BUFFALO, N.Y. -- From Lizzie Borden to "In Cold Blood," "Helter
Skelter," "Lobster Boy" and Ann Rule's creepy cautionary tales, the
popularity of true crime literature, television and film helps
drive our perception of the U.S. as a much more dangerous place
than it is.
David Schmid, PhD, associate professor of English at the
University at Buffalo, and a scholar of America's enthrallment with
murder, says our fascination is not provoked by observable
"The rate of violent crime in the United States is in the middle
of a historic decline that began 15 or 20 years ago," he says, "but
however low the actual homicide rate, Americans appear to need a
regular murder fix, readily available through the popular
Schmid points out that studies indicate many more women read
popular true crime books than do men, a fact that, at first glance,
seems to make no sense, given the gruesomeness of the topic and the
fact that so many of the victims described are women.
"The argument has been made," he says, "that women turn to true
crime to understand the nature of the threats out there and to
learn what victims did that made them vulnerable. The stories help
women generate a list of cautions that actually could help them
avoid becoming victims of abusive spouses, dangerous strangers and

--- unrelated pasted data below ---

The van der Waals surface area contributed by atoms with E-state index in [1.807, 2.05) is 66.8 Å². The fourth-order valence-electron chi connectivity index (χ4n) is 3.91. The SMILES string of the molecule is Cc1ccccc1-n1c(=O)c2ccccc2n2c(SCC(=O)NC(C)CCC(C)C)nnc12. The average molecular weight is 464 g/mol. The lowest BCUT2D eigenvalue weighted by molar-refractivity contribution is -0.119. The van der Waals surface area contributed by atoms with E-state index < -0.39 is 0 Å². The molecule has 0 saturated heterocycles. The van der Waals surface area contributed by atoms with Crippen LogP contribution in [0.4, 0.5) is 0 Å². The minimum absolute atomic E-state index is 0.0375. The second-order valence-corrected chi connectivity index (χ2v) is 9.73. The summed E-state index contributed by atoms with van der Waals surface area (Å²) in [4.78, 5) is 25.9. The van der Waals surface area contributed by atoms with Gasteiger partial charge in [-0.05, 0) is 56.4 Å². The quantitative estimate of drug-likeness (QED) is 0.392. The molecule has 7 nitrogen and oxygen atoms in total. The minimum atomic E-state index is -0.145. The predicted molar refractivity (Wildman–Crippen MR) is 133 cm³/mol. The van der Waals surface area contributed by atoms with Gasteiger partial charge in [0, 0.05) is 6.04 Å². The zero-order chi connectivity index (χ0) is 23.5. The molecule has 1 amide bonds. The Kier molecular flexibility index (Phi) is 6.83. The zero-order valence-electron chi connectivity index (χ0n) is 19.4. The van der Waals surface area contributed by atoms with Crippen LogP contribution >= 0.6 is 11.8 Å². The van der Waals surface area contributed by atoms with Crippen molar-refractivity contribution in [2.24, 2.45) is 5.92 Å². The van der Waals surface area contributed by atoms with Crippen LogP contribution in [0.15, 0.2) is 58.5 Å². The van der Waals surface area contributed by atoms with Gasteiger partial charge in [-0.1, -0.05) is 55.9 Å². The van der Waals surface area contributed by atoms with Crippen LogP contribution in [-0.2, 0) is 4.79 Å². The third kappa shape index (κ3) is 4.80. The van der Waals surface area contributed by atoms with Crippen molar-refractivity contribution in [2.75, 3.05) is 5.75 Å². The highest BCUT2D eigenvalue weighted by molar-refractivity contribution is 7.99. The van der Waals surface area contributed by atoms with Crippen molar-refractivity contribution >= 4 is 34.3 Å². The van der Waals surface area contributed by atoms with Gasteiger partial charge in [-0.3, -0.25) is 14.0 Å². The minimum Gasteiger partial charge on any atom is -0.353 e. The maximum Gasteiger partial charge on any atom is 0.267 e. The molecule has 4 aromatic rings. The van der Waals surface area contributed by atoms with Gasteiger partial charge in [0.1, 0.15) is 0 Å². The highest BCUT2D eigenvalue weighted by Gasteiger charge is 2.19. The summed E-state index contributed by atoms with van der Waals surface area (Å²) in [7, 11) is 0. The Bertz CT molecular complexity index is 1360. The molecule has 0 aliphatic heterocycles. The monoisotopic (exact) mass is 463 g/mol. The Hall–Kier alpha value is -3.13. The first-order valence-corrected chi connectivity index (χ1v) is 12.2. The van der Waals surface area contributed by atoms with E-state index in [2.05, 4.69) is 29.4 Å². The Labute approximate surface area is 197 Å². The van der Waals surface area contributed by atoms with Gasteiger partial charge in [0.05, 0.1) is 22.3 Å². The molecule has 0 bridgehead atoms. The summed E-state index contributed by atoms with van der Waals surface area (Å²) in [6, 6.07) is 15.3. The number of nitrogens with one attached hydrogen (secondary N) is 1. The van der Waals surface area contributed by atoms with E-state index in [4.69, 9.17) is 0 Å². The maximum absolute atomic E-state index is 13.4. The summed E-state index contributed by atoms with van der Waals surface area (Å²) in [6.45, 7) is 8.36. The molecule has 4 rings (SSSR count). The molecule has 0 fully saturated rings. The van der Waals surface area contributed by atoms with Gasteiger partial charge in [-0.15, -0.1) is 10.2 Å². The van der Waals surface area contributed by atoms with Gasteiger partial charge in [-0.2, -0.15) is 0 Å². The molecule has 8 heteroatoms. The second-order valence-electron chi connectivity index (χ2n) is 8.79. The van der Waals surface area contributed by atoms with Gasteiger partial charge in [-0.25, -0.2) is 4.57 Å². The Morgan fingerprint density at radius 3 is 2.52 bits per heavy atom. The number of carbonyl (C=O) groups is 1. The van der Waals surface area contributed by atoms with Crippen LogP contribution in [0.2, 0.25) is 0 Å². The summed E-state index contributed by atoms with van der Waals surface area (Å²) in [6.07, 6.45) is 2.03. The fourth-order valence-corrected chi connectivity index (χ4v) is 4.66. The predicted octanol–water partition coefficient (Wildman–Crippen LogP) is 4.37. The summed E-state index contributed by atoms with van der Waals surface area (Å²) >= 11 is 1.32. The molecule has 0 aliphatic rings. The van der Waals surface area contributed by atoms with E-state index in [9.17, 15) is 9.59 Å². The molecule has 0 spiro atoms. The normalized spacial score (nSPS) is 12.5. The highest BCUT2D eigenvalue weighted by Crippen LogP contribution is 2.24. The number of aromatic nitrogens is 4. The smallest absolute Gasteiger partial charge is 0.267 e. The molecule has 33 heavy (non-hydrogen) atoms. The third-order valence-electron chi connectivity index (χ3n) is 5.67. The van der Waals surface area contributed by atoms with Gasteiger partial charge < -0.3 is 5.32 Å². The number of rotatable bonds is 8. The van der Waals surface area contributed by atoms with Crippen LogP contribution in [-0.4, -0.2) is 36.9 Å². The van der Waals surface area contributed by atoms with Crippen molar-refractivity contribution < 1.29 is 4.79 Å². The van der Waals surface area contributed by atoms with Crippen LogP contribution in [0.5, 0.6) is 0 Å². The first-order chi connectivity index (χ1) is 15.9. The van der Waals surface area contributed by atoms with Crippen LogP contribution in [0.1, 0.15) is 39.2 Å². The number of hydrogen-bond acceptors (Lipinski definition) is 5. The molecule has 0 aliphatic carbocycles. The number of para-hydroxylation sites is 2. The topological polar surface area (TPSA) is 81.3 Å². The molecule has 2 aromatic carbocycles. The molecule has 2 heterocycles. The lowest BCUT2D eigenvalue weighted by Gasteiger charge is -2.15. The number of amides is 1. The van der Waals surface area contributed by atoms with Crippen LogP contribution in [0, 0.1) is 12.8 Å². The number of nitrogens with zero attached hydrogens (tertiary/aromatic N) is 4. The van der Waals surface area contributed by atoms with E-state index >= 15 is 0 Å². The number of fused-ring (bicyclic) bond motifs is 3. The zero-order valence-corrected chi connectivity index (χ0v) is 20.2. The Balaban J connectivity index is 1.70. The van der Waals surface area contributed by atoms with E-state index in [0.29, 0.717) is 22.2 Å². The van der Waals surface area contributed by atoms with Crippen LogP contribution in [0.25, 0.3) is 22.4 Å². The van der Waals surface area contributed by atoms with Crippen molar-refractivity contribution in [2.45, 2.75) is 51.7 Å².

the psychopath next door. So in that sense, these books perform a
useful social function and do some good.
"The problem is," Schmid says, "that people who consume a lot of
true crime tales likely feel much more paranoid, anxious, and
vulnerable. They are more likely to think they will be victims of
violence, despite the fact that it never was very likely and is
much less so than it used to be."
He points out that, in fact, statistics indicate that during a
period in which violent crime rates in this country have dropped
precipitously, people's fear of crime and their opinion about
whether they are likely to be a victim of crime have basically
remained the same.
"Why does fear of being a victim lag so far behind the reality?"
"Because," he says, "even if we aren't addicted to the many true
crime books, television and films at our disposal, most of us watch
TV news, read newspapers and peruse online news sites. All of them
routinely over represent the incidence of violent crime relative to
other news. So we think that we live in a much more dangerous
society than is true for the vast majority of us."
Schmid is the author of "Natural Born Celebrities: Serial
Killers in American Culture" and has published journal articles on
noir literary masculinity, detective fiction and radical geography,
the murderabilia industry, Dracula, serial killer fiction and other
topics. He is working on two books: "From the Locked Room to the
Globe: Space in Crime Fiction" and "Murder Culture: Why Americans
are Obsessed with Homicide."